School of Pharmacy, Hopkins Partner to Host Joint Drug Discovery Symposium

Event brings together top researchers from two of Baltimore’s premier academic institutions.

By Malissa Carroll
March 16, 2017

The University of Maryland School of Pharmacy welcomed more than 200 researchers from across the University of Maryland, Baltimore (UMB) and Johns Hopkins University to the first-ever UMB-JHU Joint Symposium on Drug Discovery on Feb. 24. Organized by Paul Shapiro, PhD, professor and chair of the Department of Pharmaceutical Sciences (PSC) at the School of Pharmacy, and Takashi Tsukamoto, PhD,  associate professor of neurology and director of medicinal chemistry for the Johns Hopkins Drug Discovery Program at Johns Hopkins University, the symposium provided an open forum for scientific exchange and interactive communication among students, postdoctoral fellows, and faculty from two of Baltimore’s premier academic institutions.

“After more than a year of planning, it is incredibly rewarding to have this opportunity to showcase the robust community of drug discovery research led by our two institutions,” said Shapiro, as he welcomed attendees to the event. “The faculty in our department and the team at Johns Hopkins Drug Discovery are recognized leaders in the field of drug discovery and development, and the opportunities for collaboration among our campuses are truly endless. I am thrilled that we were able to bring this symposium to fruition and excited to work together to improve the drug discovery process.”

The half-day symposium featured four presentations from postdoctoral fellows from the School of Pharmacy and Johns Hopkins University. Sarah Zimmermann, PhD, postdoctoral fellow in medicinal chemistry at Johns Hopkins University; Daniel Deredge, PhD, postdoctoral fellow in PSC; Weiliang Huang, PhD, postdoctoral fellow in PSC; and Abhijit Date, PhD, postdoctoral fellow in the Wilmer Eye Institute at Johns Hopkins University, spoke about their current research — which covered a wide range of topics, including mass spectrometry, proteomics, and drug development for cancer and inflammatory bowel disease — to demonstrate the breadth of drug discovery research at their institutions.

In addition, Shapiro, Tsukamoto, and Barbara Slusher, MAS, PhD, professor of neurology and director of the Johns Hopkins Drug Discovery Program, delivered brief presentations that illustrated the drug discovery capabilities available through the School of Pharmacy and the Johns Hopkins Drug Discovery Program, respectively. Shapiro spoke about the academic programs, centers, and facilities housed within PSC, while Tsukamoto and Slusher addressed the history behind Johns Hopkins Drug Discovery, its current capabilities, and some of the projects on which her team has collaborated.

“Similar to faculty in the Department of Pharmaceutical Sciences, our team at Johns Hopkins Drug Discovery has an extensive background in pharmaceutical research,” said Slusher. “This symposium offers us, as drug discovery researchers from both the east and west sides of Baltimore City, the perfect opportunity to come together, learn from each other, and discuss new studies or projects on which we can collaborate. As one of the symposium’s organizers, it is truly gratifying to have the opportunity to watch this event unfold today.”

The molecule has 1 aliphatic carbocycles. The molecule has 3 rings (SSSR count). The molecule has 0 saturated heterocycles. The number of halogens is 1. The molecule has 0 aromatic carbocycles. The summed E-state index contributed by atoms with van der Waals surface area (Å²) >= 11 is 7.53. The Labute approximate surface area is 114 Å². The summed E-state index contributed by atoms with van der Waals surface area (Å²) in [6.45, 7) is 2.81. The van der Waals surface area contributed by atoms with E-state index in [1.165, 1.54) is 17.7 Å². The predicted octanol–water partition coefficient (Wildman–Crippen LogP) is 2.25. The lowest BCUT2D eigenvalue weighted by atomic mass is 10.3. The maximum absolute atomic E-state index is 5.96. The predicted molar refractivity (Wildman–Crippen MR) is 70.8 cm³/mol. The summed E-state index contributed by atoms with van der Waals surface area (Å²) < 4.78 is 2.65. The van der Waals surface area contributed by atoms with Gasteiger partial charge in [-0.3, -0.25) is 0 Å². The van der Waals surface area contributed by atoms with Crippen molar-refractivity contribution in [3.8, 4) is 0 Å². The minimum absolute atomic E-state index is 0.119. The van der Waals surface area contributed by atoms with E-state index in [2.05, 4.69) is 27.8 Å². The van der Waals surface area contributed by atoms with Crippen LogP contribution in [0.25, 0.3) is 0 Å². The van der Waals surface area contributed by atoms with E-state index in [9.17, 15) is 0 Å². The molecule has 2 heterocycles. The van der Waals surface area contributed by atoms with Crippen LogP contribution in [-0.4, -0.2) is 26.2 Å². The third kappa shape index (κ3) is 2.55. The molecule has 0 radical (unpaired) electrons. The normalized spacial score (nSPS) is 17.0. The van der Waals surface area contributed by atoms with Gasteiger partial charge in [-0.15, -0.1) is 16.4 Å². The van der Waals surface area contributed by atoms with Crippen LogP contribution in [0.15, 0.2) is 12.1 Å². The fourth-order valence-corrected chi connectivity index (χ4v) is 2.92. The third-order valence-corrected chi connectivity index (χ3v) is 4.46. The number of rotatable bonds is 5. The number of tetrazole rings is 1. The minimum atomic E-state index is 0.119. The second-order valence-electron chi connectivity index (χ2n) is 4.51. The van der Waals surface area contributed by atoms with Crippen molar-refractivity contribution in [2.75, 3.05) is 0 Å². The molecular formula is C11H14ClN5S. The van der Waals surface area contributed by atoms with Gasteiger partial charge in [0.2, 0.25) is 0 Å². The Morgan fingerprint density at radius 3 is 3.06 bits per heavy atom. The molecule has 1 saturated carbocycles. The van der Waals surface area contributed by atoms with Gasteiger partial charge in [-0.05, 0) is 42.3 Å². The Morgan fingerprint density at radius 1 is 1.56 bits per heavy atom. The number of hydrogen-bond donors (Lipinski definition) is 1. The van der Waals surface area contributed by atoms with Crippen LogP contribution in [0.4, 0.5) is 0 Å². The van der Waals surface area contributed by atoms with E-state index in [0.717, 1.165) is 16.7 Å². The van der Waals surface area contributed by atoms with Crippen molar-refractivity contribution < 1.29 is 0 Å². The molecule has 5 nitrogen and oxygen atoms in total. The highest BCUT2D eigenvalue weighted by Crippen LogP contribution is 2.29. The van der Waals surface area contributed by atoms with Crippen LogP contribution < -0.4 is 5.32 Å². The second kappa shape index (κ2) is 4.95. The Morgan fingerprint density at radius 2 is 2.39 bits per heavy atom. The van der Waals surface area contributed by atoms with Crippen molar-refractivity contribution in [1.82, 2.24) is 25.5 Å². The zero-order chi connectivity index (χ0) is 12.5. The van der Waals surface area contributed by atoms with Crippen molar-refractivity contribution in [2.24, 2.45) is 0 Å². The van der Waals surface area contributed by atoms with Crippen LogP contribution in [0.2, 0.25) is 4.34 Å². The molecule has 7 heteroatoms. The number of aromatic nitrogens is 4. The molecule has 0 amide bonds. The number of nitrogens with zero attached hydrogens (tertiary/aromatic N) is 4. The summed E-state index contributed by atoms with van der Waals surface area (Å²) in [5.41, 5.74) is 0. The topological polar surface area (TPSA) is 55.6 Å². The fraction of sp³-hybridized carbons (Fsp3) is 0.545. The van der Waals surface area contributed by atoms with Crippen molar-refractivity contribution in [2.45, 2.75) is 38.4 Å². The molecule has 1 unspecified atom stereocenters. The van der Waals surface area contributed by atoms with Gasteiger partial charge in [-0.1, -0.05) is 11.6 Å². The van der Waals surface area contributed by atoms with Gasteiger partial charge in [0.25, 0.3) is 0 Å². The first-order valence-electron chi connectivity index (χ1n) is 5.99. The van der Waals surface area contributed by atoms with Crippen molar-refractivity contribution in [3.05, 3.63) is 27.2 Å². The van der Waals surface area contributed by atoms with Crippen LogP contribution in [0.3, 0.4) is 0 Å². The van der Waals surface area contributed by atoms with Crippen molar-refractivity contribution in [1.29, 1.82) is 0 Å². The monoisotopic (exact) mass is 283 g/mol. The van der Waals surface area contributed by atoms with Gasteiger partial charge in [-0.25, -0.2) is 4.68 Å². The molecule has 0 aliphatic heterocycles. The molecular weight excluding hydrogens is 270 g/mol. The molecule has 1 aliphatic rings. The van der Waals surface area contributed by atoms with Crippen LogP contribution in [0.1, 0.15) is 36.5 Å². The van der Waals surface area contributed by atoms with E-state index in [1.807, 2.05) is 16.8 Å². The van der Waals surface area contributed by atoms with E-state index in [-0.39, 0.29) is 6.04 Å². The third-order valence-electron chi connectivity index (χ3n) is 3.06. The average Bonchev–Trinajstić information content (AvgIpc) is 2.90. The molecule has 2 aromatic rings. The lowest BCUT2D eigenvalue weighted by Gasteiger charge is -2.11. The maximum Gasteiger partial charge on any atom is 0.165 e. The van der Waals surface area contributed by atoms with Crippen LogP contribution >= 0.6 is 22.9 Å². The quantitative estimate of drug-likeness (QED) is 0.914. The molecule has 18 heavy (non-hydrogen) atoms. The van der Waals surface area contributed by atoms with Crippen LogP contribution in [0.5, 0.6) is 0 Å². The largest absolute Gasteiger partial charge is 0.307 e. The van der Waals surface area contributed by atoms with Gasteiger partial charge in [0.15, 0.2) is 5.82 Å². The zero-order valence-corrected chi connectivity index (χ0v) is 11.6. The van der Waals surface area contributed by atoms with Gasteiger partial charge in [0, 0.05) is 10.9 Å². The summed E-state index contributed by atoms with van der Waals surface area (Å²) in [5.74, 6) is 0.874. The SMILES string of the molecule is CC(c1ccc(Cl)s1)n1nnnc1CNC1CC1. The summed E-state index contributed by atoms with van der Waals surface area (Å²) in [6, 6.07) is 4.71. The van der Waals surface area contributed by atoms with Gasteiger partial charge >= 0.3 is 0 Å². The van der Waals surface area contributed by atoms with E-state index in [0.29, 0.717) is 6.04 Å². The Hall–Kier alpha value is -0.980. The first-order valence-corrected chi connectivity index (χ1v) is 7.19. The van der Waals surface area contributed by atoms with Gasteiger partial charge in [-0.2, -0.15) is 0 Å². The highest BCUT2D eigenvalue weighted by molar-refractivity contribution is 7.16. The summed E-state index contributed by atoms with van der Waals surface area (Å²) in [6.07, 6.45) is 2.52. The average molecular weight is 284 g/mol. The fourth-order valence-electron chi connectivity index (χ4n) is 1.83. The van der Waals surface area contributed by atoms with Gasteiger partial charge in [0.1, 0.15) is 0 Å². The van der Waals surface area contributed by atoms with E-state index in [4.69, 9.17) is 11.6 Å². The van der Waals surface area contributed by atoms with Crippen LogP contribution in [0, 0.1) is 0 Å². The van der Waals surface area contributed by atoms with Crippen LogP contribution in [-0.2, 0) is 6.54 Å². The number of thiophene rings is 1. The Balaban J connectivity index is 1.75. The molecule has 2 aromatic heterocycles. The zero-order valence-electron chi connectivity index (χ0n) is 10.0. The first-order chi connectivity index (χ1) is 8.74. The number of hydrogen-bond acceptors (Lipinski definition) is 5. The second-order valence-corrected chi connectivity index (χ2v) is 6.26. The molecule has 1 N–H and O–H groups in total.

The event concluded with a keynote presentation from Rana Rais, PhD, assistant professor of neurology and director of drug metabolism and pharmacokinetics for Johns Hopkins Drug Discovery and graduate of the PhD in Pharmaceutical Sciences program at the School of Pharmacy, and Jonathan Powell, MD, PhD, professor of oncology and associate director of the Bloomberg-Kimmel Institute for Cancer Immunotherapy at Johns Hopkins Medicine. Titled “Novel Metabolic Prodrug Inhibitors for Cancer Therapy,” the presentation brought to life the researcher-practitioner relationship at the heart of each project in Johns Hopkins Drug Discovery.

Rais, who completed her doctorate under the mentorship of James Polli, PhD, the Shangraw/Noxell Endowed Chair in Industrial Pharmacy and Pharmaceutics at the School of Pharmacy, explained the special meaning behind her presentation. “I chose to present this project today because it not only showcases the mission of Johns Hopkins Drug Discovery to collaborate with faculty researchers to transform their discoveries into novel therapeutics, but also because it builds on the knowledge and skills that I gained about prodrugs during my time as a graduate student at the School of Pharmacy,” she remarked.

Following the keynote presentation, participants were invited to attend an evening networking reception, which reinforced the symposium’s mission to foster future collaborative efforts between the two institutions.

“This symposium offered a great opportunity for students and postdoctoral fellows in our department to meet and network with other local researchers in the field of drug discovery,” said Sarah Michel, PhD, professor and director of the PhD in Pharmaceutical Sciences program at the School of Pharmacy. “One of the cornerstones of our graduate program is the collaborative atmosphere in which our students are trained. It was truly gratifying to have this chance to expand our collaborative efforts and partner with another one of Baltimore’s premier academic institutions to bring this event to fruition. I hope that it not only encouraged future collaborations among students and fellows, but also among faculty.”

Tsukamoto added, “The turnout at today’s symposium proves what we have known all along – Baltimore is a thriving hub for academic drug discovery. There is so much untapped potential for collaboration between researchers from the School of Pharmacy and Johns Hopkins Drug Discovery, and it is my hope that this event represents only the beginning of many wonderful years of partnership between our institutions.”

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